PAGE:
Meet Mayra E. Alvarez: Advocate for Child Health Equity


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September 1, 2023

The Brazelton Touchpoints Center is thrilled to announce The Children’s Partnership’s collaboration with us on Somos Latinx Families — a BTC Family to Family Real Talk conversation series by and for parents.

Mayra E. Alvarez

Mayra E. Alvarez, President of The Children’s Partnership (TCP), a nonprofit advocacy organization in California, spends every working hour, and many non-working ones, fighting for policies that will improve the health and well-being of children across her home state.

The proud daughter of Mexican immigrants, Mayra came to TCP after working for 10 years in Washington DC, including five years in the Obama Administration, helping to pass and implement the Affordable Care Act. A strong believer in the power of government to improve people’s lives, she was drawn to TCP’s mission to advance child well-being.

“It has been the privilege of a lifetime to lead an organization that tries to fight for the right of every child, particularly little kids of color — who disproportionately live in families with low incomes — to live their healthiest life,” Mayra says. “We’re big believers that health is much more than that insurance card or what happens in a doctor’s office. There are so many factors that influence someone’s health, both negative and positive.”

For young children, those factors include the safety and stability of the homes and neighborhoods they live in, whether or not their families have access to healthy and nutritious food, the early learning opportunities available to them, and how well society supports the adults who care for them.

The Children’s Partnership achieves its mission through three main activities: research, policy, and community engagement. True to its name, TCP partners with other organizations rooted in local communities — particularly communities of color — to move forward a shared agenda for children’s health. Together, they conduct interviews, surveys, and focus groups with families, so that their voices are heard. This research then informs TCP’s advocacy at the state level for policies that expand children’s access to health care, nutrition, developmental screenings, high-quality early education, and mental health services, among other things.

“How do you elevate the experiences of families so that it is their voices that are speaking to the challenges with the healthcare system?” Mayra asks.

One vital way is to uplift the strengths of low-income and marginalized communities. Many public policies start with a deficit-based approach to helping families, which leaves people disempowered and discouraged.

“Our country’s dominant narrative is too often not about the strengths that you have as a family, as a family of color or an immigrant family. As a result, we often dismiss that the connection between family members, between parents and their children, and the support from one’s community are actually protective factors for many young kids that can be seen as a source of pride,” she says.

To learn more about Mayra and The Children’s Partnership, watch her 2020 Learning to Listen conversation about immigrant rights with BTC Executive Director Dr. Joshua Sparrow.

New collaboration with BTC

To lift up the strengths that families bring to each other, TCP is partnering this fall with the Brazelton Touchpoints Center (BTC) on the second season of Somos Latinx Families, a free, 5-episode virtual conversation series for, by, and with Latinx families. One of four series in BTC’s Family to Family Real Talk program, Somos Latinx Families explores what it means to be a parent as part of the Latinx community, raising Latinx children while navigating U.S. mainstream cultures, and connecting Latinx cultural identities to physical and mental well-being. (The other Family to Family Real Talk series focus on Black and LGBTQ2IA+ parents and families, and on parents and families raising children with developmental delays, disabilities, or severe chronic medical conditions.)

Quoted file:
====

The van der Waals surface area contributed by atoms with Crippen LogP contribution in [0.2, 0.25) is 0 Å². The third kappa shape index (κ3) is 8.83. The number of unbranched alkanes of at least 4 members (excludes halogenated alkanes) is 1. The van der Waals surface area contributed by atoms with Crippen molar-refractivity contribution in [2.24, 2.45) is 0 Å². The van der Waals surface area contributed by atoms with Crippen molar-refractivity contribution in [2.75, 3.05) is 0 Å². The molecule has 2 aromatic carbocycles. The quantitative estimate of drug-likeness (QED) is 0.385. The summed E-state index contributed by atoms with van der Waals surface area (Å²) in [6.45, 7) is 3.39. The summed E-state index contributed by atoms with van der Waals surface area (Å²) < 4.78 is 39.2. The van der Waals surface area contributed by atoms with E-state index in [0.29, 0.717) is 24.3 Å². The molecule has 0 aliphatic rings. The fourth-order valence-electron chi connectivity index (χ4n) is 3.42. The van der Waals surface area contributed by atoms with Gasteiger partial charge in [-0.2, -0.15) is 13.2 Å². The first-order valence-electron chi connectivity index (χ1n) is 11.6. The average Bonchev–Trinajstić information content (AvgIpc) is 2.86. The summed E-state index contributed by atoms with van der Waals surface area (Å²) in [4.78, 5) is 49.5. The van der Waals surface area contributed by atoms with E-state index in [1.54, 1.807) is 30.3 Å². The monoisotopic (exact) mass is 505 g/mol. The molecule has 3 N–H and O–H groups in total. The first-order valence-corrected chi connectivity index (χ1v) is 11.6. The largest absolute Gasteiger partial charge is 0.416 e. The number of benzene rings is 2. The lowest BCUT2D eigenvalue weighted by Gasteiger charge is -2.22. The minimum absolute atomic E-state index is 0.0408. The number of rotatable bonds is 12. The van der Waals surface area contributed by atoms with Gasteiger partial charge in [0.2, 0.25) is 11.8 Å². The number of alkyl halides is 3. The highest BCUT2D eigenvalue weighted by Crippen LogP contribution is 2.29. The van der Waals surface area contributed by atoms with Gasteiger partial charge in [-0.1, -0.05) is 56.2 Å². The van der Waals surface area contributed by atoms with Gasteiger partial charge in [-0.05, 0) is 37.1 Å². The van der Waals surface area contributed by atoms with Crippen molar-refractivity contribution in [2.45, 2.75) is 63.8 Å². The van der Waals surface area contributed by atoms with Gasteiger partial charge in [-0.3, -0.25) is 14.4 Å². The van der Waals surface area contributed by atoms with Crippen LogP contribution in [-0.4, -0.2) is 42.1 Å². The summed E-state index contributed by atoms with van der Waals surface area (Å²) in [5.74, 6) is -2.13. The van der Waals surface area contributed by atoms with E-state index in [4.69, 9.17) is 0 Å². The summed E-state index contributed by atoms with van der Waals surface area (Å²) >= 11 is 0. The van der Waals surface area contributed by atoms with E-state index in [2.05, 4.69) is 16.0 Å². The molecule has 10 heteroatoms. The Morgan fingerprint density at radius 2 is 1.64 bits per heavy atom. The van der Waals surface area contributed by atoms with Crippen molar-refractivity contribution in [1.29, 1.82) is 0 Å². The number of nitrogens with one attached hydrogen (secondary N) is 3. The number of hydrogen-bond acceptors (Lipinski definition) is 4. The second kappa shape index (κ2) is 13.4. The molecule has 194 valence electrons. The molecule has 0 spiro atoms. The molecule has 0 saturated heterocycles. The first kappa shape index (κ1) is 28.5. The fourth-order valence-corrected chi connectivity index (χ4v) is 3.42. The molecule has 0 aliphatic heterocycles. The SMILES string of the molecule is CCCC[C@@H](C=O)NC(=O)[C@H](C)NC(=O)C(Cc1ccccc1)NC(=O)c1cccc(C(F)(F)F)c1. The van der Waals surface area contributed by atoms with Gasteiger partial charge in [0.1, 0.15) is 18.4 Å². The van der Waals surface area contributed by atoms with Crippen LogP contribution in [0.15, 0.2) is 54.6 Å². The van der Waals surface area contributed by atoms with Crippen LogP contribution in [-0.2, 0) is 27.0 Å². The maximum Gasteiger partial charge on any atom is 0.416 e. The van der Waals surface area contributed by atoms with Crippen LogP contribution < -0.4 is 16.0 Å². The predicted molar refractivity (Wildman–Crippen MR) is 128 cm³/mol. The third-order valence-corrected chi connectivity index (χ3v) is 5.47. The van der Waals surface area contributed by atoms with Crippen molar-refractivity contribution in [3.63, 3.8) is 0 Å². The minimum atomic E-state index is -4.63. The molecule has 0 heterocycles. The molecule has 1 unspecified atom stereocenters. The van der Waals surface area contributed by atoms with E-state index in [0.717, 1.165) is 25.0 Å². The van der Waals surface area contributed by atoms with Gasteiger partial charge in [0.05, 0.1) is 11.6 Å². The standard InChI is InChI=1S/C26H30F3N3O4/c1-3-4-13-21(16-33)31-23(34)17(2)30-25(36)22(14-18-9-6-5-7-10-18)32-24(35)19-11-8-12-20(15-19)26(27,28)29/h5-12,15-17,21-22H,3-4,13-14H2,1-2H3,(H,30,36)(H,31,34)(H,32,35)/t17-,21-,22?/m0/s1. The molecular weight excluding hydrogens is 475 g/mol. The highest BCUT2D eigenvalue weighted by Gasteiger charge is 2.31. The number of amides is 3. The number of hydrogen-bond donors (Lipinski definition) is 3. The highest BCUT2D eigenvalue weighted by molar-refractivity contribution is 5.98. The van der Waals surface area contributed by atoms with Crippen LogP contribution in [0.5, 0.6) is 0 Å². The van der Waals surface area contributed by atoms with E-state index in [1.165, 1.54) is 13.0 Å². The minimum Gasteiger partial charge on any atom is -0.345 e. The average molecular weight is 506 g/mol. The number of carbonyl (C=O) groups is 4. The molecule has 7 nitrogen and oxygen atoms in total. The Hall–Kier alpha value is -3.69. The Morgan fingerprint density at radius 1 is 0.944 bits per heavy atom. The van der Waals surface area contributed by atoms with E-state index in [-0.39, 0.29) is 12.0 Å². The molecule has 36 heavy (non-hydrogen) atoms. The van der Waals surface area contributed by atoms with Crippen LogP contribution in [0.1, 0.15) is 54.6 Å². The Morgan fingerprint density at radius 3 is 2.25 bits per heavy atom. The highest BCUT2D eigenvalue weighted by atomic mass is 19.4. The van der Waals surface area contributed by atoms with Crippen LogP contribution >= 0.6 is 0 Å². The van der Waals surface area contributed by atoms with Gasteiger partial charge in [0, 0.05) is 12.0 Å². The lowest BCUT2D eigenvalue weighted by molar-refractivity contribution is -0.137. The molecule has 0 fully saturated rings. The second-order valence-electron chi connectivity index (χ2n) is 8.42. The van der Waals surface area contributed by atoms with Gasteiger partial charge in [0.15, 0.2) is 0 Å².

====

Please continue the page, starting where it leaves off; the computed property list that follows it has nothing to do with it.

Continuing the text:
Somos Latinx Families begins on Monday, October 2, 2023, at 3 pm ET / 12 pm PT, with webinars held every other Monday through November 27. The series is moderated by Eva Rivera, MSW, Policy Director for Early Childhood Development at TCP and a National Facilitator at BTC.

“Our previous experience with the series allowed us to uplift the voices of our Latinx communities and our Latinx families, recognizing that we have the power within our own communities to heal, and it was a reminder that we are doing a lot of amazing things,” Eva says. “This year, we will continue the conversation with topics that some people find hard to talk about – like the mental health challenges our children face and the diversity and biases within the Latinx community – but we are going to highlight what is working for parents and families, what families are doing to support their children even in the face of systemic racism and societal adversities.”

“I really appreciate that BTC has developed this series to shine a light on our nation’s diverse families and communities,” Mayra adds, referring to the Family to Family Real Talk Series. “This effort really recognizes the strength and experiences of each unique community and how they contribute to supporting the healthy development of our kids. At the same time, I have watched a number of these conversations and a lot of similar themes come up across communities and cultures. When you ask parents across cultures what they care about, they almost always say the same thing—that they want their children to grow up safe, secure, and with the opportunity to reach their full potential. We are truly in the work to support all of our children together.”

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